Just seven tiny years ago, I couldn’t have told you how far the 26.2 mile beast was. I didn’t even know what 5K meant. Now, the race of epic proportions is just part of my daily life and vernacular. I used to think this made me unique, different from the crowd. I didn’t just run, I was a marathoner. In the seven years that I’ve called myself a runner, the world of running has changed pretty dramatically. I may not be as set-apart as I thought.
The registration numbers are growing tremendously as the marathon seems to be a “must-do” item on so many people’s “bucket lists.” I like the idea of more runners, but I’m not so sure the quantity increase is bringing more quality to the sport. Don’t hear me wrong, there’s room for many speeds in running, but is there room for people who don’t train properly? Is the marathon really a place for someone who doesn’t respect the distance? Bottom line: what’s happening with the marathon? What’s it becoming? And what are the side effects of all of these people taking on the once exclusive 26.2 mile race?
Research published in 2012 and reported by StrideNation.com stated that marathoners used to be one in a thousand. Now, for every 607 Americans, one of them finished a U.S. marathon in 2011. The annual report from Running USA also stated that since 2000 there has been a 47 percent increase in in the number of marathon finishers nationwide. These increases are being seen outside the charts and surveys. In 2011, the New York City Marathon had more than 47,000 finishers. This made for the largest race ever held.
Other large scale signs are being seen in what happens when marathoners attempt to sign up for the major races. In 2010, those attempting to register for the 2011 Boston Marathon crashed the race’s website and the event filled within hours. This race requires qualifying times, so not just any runner could sign up, but the number of eligible filled the slots quickly, something that rarely ever happened in recent past. This forced Boston to change their qualifying times and registration process.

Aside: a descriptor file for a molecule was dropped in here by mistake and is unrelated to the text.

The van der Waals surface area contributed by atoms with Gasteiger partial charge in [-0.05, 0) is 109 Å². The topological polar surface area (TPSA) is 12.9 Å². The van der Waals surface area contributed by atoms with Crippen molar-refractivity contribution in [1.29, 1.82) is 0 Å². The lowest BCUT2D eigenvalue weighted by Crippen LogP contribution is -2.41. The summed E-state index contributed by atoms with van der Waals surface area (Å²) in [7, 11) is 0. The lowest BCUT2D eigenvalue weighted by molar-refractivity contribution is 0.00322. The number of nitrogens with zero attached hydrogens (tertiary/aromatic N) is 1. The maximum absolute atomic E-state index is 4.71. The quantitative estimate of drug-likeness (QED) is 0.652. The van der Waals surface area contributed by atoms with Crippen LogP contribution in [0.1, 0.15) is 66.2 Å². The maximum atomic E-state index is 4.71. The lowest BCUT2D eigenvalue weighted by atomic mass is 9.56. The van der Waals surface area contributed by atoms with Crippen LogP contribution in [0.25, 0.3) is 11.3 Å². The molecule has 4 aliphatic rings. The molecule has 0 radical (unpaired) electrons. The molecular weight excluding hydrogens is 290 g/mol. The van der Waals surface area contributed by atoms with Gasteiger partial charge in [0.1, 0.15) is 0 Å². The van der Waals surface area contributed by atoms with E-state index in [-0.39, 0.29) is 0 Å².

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By Elizabeth Magill
Dealing with an injury that requires rest–no matter for how long–can seem like an eternity. If you’re fitness-conscious as well, you’ll be concerned about staying in shape during your recovery. According to the International Association of Athletics Federations you can do it by focusing on strength, balance, flexibility, and endurance during your downtime.
Here are 10 tips to help you stay fit while recovering.
1. Start with R.I.C.E.
If your injury is sports-related, a sprain, strain, knee injury, fracture, dislocation, or an injury of the Achilles tendon, treatment should begin with the R.I.C.E. method, an acronym for rest, ice, compression and elevation. R.I.C.E helps to reduce swelling and relieve pain, especially during the early phase of the injury. The R.I.C.E. treatment also helps your injury heal faster, enabling you to get back to your previous fitness regime more quickly.
2. Communicate with your doctor
Whatever exercise you do, do it under your doctor’s supervision. Your physician will keep you apprised of what you’re ready for, and what you need to hold off on, so that you don’t re-injure yourself.
3. Listen to your body
In addition to listening to your doctor, listen to your body. It will let you know when you’re exercising too much or pushing too hard. Overdoing it can hinder your ability to stay in shape while recovering from an injury.
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Running isn’t easy. At times it hurts. When the pain is more than the typical sore muscles and fatigue, there’s a problem. Thankfully there are answers. More often than not, the problems stem from the runner and not the activity itself.
I’ve had my share of pains through out my running career and thankfully I’ve had the help of a physical therapist to work through them and find their cause.
Like so many other therapists, assistant professor of physical therapy and director of the running clinic at Washington University in St. Louis, Gregory Holtzman, is helping runners overcome the technique problems that may be hurting them. In an article from MSNBC, we learned that Holtzman evaluates and records runners in his clinic to pin-point the issues that they are struggling with. He finds that there are five common issues that runners are diagnosed with in relation to their struggles.
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